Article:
Liver Function Testing
Liver disease has increased by over 25% in the last decade, the sharpest rise being in those aged over 50, and affects at least 1.8 million people in the UK. Did you know:
- Spotting the symptoms of liver disease can be difficult
- Liver disease is generally categorised as alcoholic and non alcoholic related
- Liver disease can be caused by fat building up in your liver cells
Your check for liver disease
Your check for liver disease involves a simple blood test in which we will analyse your levels of AST, ALT, Gamma GT, Total Bilirubin and Alkaline Phosphatase, all of which are produced by the liver.
Diseases affecting the liver or bile duct may cause elevated levels of one or more of these substances in your blood and the pattern of elevation can give clues as to the underlying problem:
AST (Aspartate Transferase)
AST is an enzyme found throughout your body: heart, liver, kidneys, pancreas and muscle tissues. It is a common measure for liver health raised levels may reflect liver damage.
ALT (Alanine Transferase)
Fluctuation of ALT levels is normal over the course of the day so elevated levels do not automatically mean there is a problem. ALT is also produced by your bones and elevated levels may also reflect bone disorders.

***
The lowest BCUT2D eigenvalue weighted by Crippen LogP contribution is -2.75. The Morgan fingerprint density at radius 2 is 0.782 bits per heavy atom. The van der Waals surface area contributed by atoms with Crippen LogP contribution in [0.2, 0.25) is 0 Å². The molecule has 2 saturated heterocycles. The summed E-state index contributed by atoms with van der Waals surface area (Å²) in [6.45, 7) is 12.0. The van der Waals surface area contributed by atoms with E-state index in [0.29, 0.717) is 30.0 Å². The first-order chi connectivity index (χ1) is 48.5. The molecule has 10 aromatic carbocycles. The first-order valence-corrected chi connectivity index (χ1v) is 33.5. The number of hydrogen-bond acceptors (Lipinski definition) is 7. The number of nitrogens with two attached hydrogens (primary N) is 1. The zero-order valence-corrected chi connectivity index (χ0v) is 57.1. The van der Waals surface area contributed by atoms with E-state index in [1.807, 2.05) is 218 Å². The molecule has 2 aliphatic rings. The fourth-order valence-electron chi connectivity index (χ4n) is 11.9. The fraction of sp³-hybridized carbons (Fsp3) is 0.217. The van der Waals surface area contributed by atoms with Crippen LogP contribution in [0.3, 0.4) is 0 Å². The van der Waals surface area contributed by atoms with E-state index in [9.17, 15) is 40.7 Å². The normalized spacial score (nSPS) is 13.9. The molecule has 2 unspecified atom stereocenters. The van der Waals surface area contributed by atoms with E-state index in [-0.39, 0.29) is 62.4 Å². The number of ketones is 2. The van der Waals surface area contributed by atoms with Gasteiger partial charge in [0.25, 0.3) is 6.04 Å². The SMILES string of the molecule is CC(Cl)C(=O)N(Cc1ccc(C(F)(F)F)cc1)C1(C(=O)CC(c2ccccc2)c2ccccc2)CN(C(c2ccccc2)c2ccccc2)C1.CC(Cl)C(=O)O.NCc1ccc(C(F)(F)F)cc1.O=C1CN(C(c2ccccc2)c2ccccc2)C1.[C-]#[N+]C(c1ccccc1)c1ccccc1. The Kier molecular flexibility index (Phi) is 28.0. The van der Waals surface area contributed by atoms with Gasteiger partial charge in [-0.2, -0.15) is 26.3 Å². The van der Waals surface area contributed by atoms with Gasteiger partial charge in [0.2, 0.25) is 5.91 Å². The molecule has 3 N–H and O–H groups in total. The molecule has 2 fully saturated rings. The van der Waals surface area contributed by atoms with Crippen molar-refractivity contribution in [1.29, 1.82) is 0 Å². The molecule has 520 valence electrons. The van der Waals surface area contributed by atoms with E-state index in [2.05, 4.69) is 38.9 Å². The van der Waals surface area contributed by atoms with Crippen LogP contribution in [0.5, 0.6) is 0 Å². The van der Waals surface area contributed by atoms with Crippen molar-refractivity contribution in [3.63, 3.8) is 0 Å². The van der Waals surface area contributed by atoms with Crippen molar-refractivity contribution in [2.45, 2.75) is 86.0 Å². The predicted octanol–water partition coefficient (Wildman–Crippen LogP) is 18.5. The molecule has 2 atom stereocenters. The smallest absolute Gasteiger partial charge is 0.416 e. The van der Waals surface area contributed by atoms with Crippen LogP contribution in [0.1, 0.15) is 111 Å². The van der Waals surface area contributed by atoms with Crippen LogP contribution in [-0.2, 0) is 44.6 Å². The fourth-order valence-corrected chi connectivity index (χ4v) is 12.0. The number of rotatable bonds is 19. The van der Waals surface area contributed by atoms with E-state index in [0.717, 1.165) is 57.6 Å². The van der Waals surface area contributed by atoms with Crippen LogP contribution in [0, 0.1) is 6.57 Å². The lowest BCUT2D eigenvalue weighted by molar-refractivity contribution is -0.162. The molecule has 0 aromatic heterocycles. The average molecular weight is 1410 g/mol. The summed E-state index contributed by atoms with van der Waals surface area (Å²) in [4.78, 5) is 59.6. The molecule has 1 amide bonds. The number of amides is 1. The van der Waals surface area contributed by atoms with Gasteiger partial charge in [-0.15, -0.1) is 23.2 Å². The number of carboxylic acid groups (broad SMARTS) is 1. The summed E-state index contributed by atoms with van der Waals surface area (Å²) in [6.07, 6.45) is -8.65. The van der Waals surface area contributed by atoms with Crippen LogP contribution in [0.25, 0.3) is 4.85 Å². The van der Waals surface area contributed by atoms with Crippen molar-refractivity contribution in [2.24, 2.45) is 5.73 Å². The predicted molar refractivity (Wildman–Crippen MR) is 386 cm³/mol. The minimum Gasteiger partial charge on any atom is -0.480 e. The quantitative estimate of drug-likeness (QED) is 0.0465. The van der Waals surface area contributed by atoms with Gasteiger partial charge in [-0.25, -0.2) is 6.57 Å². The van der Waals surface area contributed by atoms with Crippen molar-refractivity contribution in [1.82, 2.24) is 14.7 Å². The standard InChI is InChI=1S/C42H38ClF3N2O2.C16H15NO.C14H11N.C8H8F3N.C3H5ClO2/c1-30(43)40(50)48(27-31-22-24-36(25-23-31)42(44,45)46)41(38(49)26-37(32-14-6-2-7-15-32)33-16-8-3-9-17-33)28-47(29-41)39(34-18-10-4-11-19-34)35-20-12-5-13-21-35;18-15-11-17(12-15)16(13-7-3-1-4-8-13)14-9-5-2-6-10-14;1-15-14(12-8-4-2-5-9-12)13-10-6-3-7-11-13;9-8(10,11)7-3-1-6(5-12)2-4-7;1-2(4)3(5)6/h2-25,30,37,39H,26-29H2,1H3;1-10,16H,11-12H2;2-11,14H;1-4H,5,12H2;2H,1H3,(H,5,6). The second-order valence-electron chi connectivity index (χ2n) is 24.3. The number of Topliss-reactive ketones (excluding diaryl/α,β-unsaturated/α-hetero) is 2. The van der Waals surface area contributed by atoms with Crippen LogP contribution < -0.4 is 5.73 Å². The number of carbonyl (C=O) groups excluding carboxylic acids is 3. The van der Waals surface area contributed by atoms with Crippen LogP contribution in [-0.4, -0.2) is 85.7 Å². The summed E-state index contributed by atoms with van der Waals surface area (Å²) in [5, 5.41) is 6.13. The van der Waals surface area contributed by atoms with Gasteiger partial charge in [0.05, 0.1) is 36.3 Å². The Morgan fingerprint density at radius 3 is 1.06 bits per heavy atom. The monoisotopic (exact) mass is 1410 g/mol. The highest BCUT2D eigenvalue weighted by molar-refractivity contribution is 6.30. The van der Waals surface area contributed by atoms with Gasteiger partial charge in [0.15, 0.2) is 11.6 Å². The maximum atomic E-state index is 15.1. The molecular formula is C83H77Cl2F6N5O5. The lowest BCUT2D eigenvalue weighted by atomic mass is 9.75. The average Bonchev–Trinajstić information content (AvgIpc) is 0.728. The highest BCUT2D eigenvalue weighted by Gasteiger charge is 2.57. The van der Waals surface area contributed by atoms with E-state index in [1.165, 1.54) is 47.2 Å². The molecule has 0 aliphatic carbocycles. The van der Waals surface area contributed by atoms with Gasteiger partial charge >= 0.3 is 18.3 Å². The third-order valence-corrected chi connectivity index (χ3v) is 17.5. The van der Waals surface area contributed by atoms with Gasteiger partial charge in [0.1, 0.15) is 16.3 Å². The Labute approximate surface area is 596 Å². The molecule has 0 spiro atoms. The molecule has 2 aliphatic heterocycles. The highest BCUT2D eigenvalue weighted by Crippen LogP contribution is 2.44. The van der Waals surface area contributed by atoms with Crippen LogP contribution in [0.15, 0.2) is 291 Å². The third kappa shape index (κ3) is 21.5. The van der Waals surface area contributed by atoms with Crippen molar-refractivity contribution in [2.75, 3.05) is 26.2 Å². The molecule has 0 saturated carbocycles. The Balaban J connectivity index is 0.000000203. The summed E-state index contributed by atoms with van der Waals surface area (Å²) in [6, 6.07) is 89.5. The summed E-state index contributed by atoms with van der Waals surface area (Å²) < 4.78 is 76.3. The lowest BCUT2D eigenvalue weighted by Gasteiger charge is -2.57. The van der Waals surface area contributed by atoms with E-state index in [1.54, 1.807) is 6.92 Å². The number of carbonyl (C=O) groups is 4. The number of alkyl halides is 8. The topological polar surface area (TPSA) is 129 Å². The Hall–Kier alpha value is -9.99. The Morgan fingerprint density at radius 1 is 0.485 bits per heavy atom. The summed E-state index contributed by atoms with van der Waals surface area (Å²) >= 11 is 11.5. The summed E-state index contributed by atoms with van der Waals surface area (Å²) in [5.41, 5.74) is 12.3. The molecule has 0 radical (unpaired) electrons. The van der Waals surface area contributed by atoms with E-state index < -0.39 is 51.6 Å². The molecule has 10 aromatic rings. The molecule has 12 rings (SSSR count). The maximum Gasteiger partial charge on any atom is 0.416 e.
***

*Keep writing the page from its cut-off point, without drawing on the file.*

Alkaline Phosphate (ALP)
ALP is produced mainly in your liver and bones, raised levels may indicate blocked bile ducts or bone disorders whereas low levels (less common) may indicate blood disorders such as anaemia.
Gamma GT is elevated by large quantities of alcohol and may indicate excess alcohol consumption up to 3 or 4 weeks prior to the test. Elevated levels of Gamma GT may also be due to congestive heart failure, however various medications can also raise Gamma GT levels.
Bilirubin is a breakdown product of red blood cells, which is processed by the liver and excreted via the bile duct. It can be raised in diseases of the liver or bile duct and certain blood disorders.
How to prepare
You do not need to fast prior to your test but you are advised to wear loose fitting clothing as we will need to take a blood sample.